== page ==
Training Front-Line Employees to Conduct Visual Analysis Using a Clinical Decision-Making Model
Behavior analysts visually analyze graphs to interpret data in order to make data-based decisions. Though front-line employees implement behavioral interventions on a daily basis, they are not often trained to interpret these data. A clinical decision-making model may aid front-line employees in learning how to interpret graphs. A multiple-baseline-across-participants design was used to evaluate the effectiveness of a clinical decision-making model on the percentage of correct responses when interpreting line graphs. All of the participants increased their percentage of correct responses after the introduction of the clinical decision-making model. Two of the eight participants required additional feedback. The implications of these findings are discussed.
KeywordsClinical decision-making model Employee training Visual analysis
The authors thank the Early Learning Institute for its support in conducting this study.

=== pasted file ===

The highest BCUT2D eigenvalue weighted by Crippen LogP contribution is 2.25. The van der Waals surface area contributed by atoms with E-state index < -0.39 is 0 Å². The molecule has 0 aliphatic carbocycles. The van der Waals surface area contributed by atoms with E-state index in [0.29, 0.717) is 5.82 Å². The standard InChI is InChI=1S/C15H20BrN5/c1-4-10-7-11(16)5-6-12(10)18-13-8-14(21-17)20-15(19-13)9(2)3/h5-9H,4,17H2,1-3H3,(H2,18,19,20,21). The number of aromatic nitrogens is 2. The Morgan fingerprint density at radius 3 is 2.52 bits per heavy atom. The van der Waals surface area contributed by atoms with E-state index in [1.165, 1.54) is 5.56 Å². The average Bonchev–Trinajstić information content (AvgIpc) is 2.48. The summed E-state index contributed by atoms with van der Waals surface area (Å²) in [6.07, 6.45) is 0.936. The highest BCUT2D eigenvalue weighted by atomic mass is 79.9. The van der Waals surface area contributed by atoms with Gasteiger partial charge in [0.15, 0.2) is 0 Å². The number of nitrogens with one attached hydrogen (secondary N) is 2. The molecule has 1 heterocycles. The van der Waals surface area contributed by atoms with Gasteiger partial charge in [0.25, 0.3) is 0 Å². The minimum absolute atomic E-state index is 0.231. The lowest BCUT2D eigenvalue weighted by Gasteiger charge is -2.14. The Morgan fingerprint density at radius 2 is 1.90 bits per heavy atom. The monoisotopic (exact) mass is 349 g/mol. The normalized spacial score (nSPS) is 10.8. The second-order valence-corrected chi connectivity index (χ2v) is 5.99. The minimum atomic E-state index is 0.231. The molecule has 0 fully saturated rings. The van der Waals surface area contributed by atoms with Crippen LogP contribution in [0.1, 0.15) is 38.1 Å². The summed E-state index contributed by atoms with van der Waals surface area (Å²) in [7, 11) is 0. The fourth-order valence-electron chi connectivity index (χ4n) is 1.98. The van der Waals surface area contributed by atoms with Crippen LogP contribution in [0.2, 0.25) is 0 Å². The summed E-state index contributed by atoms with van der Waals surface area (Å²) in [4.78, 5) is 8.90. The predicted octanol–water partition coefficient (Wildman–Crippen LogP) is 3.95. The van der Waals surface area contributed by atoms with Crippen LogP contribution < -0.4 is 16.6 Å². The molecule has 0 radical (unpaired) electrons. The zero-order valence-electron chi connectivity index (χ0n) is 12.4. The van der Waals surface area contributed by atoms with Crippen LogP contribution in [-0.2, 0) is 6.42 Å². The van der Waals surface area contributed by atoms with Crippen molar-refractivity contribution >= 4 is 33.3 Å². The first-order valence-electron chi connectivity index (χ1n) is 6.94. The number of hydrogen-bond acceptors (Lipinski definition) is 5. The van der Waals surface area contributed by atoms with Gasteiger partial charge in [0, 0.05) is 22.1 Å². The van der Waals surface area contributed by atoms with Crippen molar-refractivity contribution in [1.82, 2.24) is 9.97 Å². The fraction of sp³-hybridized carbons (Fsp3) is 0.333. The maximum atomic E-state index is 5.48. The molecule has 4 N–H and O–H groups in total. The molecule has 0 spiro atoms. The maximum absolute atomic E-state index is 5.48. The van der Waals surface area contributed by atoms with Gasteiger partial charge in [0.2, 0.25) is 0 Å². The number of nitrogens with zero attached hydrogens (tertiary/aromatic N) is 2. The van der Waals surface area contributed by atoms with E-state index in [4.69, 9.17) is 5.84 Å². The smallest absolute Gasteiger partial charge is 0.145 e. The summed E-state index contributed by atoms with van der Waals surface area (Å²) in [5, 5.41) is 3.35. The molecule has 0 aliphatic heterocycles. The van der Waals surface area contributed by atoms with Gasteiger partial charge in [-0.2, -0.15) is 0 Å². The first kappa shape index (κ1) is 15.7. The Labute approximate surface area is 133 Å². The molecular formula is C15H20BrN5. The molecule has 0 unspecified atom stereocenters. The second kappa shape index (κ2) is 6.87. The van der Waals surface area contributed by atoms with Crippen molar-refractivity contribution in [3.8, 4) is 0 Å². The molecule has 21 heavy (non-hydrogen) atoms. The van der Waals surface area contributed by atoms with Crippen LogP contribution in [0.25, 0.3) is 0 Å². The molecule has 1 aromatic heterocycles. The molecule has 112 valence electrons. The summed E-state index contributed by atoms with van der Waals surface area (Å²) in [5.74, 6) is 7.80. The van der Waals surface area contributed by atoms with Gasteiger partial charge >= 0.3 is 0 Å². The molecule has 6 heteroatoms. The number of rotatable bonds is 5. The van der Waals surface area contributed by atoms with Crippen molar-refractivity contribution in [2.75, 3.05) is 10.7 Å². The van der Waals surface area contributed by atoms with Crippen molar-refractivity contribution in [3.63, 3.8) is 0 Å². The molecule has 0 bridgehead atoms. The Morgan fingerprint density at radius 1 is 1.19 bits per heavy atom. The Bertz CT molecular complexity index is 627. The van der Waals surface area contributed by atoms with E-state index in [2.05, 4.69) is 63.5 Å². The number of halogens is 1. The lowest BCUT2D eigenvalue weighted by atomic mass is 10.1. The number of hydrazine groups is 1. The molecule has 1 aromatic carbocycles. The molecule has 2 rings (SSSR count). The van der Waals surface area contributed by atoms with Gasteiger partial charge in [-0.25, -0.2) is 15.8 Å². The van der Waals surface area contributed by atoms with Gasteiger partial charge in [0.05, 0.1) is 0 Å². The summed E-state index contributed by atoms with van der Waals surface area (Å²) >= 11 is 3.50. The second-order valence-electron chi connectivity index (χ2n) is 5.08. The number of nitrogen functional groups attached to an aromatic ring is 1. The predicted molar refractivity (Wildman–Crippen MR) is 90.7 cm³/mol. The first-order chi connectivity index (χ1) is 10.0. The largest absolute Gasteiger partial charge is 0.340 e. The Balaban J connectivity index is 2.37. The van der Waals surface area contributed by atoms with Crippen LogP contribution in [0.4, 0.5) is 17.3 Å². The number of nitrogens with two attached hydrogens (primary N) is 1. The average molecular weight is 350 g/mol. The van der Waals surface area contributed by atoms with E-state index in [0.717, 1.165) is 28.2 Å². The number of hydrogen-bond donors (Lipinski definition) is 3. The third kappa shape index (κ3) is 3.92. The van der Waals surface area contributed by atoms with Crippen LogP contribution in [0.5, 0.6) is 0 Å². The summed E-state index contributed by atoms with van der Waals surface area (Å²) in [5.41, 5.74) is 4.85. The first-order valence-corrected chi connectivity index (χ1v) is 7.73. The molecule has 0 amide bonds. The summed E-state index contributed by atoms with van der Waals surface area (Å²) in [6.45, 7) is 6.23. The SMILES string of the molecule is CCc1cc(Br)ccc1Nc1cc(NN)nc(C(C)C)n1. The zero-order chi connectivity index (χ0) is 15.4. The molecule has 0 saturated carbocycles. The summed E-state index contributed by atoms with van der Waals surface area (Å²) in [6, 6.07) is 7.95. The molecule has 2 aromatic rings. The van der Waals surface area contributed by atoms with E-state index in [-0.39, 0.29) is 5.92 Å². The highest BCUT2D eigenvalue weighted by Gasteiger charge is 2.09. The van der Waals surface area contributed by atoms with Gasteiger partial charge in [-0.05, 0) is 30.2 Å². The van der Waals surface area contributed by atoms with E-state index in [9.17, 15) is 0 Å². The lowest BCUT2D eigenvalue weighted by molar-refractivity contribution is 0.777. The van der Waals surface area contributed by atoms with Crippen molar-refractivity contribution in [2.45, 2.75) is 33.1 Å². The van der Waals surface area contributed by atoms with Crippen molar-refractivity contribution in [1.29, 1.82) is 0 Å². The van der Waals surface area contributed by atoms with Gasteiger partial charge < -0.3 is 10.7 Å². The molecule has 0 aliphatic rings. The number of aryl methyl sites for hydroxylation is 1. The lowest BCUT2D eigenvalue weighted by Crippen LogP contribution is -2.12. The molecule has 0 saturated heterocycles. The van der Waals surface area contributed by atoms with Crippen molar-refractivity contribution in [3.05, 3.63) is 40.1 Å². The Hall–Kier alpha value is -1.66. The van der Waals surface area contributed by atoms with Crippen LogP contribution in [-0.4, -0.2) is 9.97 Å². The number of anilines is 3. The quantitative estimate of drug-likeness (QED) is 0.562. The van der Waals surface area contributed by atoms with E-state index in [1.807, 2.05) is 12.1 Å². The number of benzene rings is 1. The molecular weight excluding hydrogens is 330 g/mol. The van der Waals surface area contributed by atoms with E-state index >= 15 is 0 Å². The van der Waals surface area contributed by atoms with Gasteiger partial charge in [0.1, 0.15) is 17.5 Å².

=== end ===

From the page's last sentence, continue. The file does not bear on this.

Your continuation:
This project was completed in partial fulfillment of a Masters in Applied Behavior Analysis Degree by the first author, under the supervision of the second author.
Compliance with Ethical Standards
Conflict of interest
The authors declare that they have no conflict of interest.
Human and Animal Rights
All procedures performed in studies involving human participants were in accordance with the ethical standards of the institutional and/or national research committee and with the 1964 Helsinki Declaration and its later amendments or comparable ethical standards.
Informed consent was obtained from all individual participants included in the study.
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